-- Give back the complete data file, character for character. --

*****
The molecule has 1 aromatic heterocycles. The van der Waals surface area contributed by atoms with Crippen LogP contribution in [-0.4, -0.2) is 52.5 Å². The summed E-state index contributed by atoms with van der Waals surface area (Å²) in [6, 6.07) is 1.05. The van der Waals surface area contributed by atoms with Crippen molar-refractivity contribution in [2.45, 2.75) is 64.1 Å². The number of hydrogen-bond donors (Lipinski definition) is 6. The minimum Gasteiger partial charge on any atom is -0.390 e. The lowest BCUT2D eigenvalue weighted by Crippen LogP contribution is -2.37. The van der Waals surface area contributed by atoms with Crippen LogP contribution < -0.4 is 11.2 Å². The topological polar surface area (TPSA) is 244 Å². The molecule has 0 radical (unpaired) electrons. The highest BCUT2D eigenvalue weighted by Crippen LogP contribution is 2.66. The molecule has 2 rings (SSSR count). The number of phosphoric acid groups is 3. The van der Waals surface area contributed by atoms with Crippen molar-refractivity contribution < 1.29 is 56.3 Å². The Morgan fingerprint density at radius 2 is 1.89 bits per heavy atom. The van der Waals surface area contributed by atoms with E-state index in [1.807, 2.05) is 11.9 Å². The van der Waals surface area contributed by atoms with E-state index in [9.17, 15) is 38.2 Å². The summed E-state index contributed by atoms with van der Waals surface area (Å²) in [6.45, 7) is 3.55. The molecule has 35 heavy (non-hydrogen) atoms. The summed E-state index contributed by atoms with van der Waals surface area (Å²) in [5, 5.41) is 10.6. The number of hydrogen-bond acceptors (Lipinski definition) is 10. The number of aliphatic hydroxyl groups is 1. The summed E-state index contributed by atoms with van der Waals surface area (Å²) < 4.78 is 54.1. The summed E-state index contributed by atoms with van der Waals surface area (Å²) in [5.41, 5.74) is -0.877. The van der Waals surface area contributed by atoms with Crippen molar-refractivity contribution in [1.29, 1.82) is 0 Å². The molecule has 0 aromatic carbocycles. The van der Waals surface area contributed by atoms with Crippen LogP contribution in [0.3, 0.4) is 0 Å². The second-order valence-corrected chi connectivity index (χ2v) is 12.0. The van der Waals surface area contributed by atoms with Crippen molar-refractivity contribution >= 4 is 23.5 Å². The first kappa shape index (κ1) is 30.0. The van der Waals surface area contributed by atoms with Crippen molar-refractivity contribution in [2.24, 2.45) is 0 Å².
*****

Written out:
The molecule has 1 aromatic heterocycles. The van der Waals surface area contributed by atoms with Crippen LogP contribution in [-0.4, -0.2) is 52.5 Å². The summed E-state index contributed by atoms with van der Waals surface area (Å²) in [6, 6.07) is 1.05. The van der Waals surface area contributed by atoms with Crippen molar-refractivity contribution in [2.45, 2.75) is 64.1 Å². The number of hydrogen-bond donors (Lipinski definition) is 6. The minimum Gasteiger partial charge on any atom is -0.390 e. The lowest BCUT2D eigenvalue weighted by Crippen LogP contribution is -2.37. The van der Waals surface area contributed by atoms with Crippen LogP contribution < -0.4 is 11.2 Å². The topological polar surface area (TPSA) is 244 Å². The molecule has 0 radical (unpaired) electrons. The highest BCUT2D eigenvalue weighted by Crippen LogP contribution is 2.66. The molecule has 2 rings (SSSR count). The number of phosphoric acid groups is 3. The van der Waals surface area contributed by atoms with Crippen molar-refractivity contribution < 1.29 is 56.3 Å². The Morgan fingerprint density at radius 2 is 1.89 bits per heavy atom. The van der Waals surface area contributed by atoms with E-state index in [1.807, 2.05) is 11.9 Å². The van der Waals surface area contributed by atoms with E-state index in [9.17, 15) is 38.2 Å². The summed E-state index contributed by atoms with van der Waals surface area (Å²) in [6.45, 7) is 3.55. The molecule has 35 heavy (non-hydrogen) atoms. The summed E-state index contributed by atoms with van der Waals surface area (Å²) in [5, 5.41) is 10.6. The number of hydrogen-bond acceptors (Lipinski definition) is 10. The number of aliphatic hydroxyl groups is 1. The summed E-state index contributed by atoms with van der Waals surface area (Å²) < 4.78 is 54.1. The summed E-state index contributed by atoms with van der Waals surface area (Å²) in [5.41, 5.74) is -0.877. The van der Waals surface area contributed by atoms with Crippen molar-refractivity contribution in [1.29, 1.82) is 0 Å². The molecule has 0 aromatic carbocycles. The van der Waals surface area contributed by atoms with Crippen LogP contribution in [0.3, 0.4) is 0 Å². The second-order valence-corrected chi connectivity index (χ2v) is 12.0. The van der Waals surface area contributed by atoms with Crippen molar-refractivity contribution >= 4 is 23.5 Å². The first kappa shape index (κ1) is 30.0. The van der Waals surface area contributed by atoms with Crippen molar-refractivity contribution in [2.24, 2.45) is 0 Å².